Essays in Romanticism

Reenacting the Pamphlet War in an Age of Turmoil

Essays in Romanticism (2021), 28, (2), 77–92.

Abstract

Published in 1790, Edmund Burke’s Reflections on the Revolution in France triggered a pamphlet war whose major players included Mary Wollstonecraft, Thomas Paine, and the artist James Gillray. The debate that ensued about the French Revolution, which Percy Shelley called “the master theme of the epoch in which we live,” was fundamentally a debate between past and present, between tradition and the needs of a living culture, and between the status quo and innovation. This essay describes an attempt by the author to reenact the Pamphlet War at the US Air Force Academy to help cadets negotiate these tensions at their institution and, in doing so, participate in the work of Romanticism. The essay also suggests ways Romanticists could harness the Pamphlet War to engage political and cultural debates in our own age of upheaval and turmoil. Finally, it offers the Pamphlet War as a vehicle for debating the state of the field and the work of the Romantic classroom itself.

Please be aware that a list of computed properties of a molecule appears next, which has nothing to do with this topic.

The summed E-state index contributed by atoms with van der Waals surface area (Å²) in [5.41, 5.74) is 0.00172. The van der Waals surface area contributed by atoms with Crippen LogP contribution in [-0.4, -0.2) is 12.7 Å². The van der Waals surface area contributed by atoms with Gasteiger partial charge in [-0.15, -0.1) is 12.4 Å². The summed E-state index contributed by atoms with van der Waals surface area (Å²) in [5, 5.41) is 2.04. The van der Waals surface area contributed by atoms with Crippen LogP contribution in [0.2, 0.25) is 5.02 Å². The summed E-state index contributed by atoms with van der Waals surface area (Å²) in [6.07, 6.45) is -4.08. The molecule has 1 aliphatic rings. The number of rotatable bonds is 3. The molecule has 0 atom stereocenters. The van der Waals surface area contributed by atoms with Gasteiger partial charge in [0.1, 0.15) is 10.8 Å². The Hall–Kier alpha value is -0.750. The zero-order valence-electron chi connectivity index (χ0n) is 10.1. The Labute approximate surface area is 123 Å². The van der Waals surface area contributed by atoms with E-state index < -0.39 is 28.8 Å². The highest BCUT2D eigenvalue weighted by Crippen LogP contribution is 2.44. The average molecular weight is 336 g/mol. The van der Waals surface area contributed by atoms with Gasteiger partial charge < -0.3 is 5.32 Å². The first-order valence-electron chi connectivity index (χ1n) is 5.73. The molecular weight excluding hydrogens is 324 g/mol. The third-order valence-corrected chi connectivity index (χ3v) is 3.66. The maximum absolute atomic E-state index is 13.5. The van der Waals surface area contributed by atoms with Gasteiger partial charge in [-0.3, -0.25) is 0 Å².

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Author details

Johnston, Richard